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Issue Date: October 2012


Thumb Talk


Marsha McGregor

I’m what’s known as a late adopter. To the endless amusement of my family, I have yet to figure out how to work TiVo. I still marvel at the fax. Imagine my surprise, then, when I discovered how much I love texting.

I armed myself with text messages as a way to stay in touch with the moving targets otherwise known as teenage offspring. Clumsy at first, I'm all thumbs now.

When I hear a double "ping" on my cellphone, it's like a secret code, signaling a two-part message from a friend whose text presence reassures me as if her hand is clasped in mine. In the absence of face-to-face visits, a few of my friends still find regular sustenance from the sound of each other's voices. Others are like me, better nurtured by words tapped out in thoughtful silence.

I love a good long phone conversation now and then, but more often, talking on the phone exhausts me. I've learned that texting allows connection without intrusion or inconvenience, unlike the telephone, which, as Miss Manners herself recently pointed out, "has a very rude propensity to interrupt people."

Texting, on the other hand, allows a quick message of shared joy, like Awesome race! sent to my daughter's closest friend when she ran her personal best at a cross-country meet. In the midst of a wild work day, a simple How's everything going exchanged between my husband and I can short-circuit stress like a cleansing breath.

Applied correctly, texting is more discreet and mannerly than hand signals: I'm ready 2 go, r u? When it comes to small bits of data that require urgent exchange — I'm at the back entrance or 2% or skim? or You said he was smokin' hot! FALSE — texting shields innocent bystanders from collateral assault by the minutiae of strangers' daily lives.

I've been spared frustration and worry countless times because of a text: Practice ran way late home soon. And texting takes the telephone chain to new heights, without the alarming jar of constantly ringing phones. When a friend was flown by helicopter to University Hospitals with a suspected aneurism, another friend instantly alerted the rest of us with a group text. Prayers and updates flew back and forth throughout the night. Those brief missives, the patient's husband noted after his wife was stabilized, were a steady pulse of comfort for him and his son during short breaks from their bedside vigil.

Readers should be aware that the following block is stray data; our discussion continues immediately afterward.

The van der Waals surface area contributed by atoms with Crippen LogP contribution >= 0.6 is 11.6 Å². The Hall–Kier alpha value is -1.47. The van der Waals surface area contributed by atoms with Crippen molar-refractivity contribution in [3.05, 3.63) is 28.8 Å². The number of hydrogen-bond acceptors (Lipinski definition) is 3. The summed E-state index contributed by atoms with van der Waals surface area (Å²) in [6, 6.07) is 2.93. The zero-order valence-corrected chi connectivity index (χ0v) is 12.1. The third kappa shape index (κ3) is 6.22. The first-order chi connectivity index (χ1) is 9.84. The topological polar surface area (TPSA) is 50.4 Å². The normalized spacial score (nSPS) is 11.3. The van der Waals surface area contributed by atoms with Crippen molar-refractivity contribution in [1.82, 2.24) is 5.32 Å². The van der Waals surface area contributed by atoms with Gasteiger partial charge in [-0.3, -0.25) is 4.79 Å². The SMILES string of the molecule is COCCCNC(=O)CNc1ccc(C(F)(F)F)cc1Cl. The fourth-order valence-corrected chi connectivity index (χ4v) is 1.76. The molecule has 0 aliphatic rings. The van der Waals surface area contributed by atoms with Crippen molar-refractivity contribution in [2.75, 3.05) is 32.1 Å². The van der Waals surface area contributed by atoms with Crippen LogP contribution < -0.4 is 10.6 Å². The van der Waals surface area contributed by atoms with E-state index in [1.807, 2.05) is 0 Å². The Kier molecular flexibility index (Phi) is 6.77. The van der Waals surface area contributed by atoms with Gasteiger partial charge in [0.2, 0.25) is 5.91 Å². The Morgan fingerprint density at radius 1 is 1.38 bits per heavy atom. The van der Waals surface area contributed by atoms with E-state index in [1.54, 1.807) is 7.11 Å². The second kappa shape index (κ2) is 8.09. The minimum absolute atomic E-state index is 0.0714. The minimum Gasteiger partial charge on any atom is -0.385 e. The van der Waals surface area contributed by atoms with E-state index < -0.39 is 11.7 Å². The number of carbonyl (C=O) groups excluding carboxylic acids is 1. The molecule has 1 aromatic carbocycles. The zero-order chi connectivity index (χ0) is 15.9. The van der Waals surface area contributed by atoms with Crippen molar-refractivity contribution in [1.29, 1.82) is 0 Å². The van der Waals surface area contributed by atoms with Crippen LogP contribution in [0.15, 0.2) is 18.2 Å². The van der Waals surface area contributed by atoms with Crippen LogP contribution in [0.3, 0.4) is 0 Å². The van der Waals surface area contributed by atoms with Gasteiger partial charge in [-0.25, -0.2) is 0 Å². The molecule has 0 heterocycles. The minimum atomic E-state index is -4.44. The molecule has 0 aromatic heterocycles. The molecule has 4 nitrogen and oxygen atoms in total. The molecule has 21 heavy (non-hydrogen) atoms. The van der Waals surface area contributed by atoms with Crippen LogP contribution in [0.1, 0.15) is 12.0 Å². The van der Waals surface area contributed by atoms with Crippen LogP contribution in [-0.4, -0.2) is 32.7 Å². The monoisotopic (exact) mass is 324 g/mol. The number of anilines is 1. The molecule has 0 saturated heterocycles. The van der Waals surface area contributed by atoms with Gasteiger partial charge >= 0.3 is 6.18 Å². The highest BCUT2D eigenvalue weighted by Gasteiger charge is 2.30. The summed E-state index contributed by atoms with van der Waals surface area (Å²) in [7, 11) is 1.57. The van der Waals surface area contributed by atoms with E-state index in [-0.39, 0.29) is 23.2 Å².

In tragic situations, a text can act as life preserver, tossed across the ether to loved ones dog-paddling against despair. Ask the parents who received IM OK messages from their students at Chardon High School the day bullets shattered lives. With each frantic keystroke, hope was rescued anew.

As a form of fair fighting, texting can avert high drama. I've had arguments with my teenagers via four or five cranky but carefully considered thumbed missives. The geographic separation and time delay in dialogue that texting affords (read, pause, compose pithy response, send) helps eliminate the more epic gestures of slammed doors and yelling that can happen face-to-face. After a little digital venting, there's im sorry. long day. Then the low-wattage light of absolution, blinking back

It's odd how simultaneously distant and intimate texting can be, its dual nature a bane and blessing. Like electricity, fire and television, our newest technologies are powerful beyond measure. Like any force of immense power, they can be harnessed for harm or good.

Outlawing texting while driving is a no-brainer (and Ohio's new law, which isn't a primary offense for those over 18, merely gums at the problem instead of clamping teeth on it). But alarmists are making an easy, flawed jump in logic: Texting while driving kills, so texting is bad. Others blame a range of ills — from carpal tunnel syndrome, to a disconnect from the natural world, to the breakdown of formal language — on our text obsession.

Yet Columbia University linguist John McWhorter recently argued in a New York Times op-ed that texting and email are not writing at all, but "fingered speech," with a conversation's "brevity, improvisation and in-the-moment quality." Surely, implores McWhorter, "we might all embrace a brave new world where we can both write and talk with our fingers."

If I was on Facebook, I would "friend" McWhorter. Alas, I am a staunch Facebook holdout for a dozen reasons. But I have embraced the brave new world of talking with my thumbs.

As a species, we adopt and adapt. My parents had to get over Jimi Hendrix, miniskirts and long hair on boys. Their parents had to make peace with the outrageous noise and reckless speed of the Model T.

To those still wringing their hands about texting: Calm down already. We too inhabit a strange new land now. Better put our digits to good use and learn to speak the native language.


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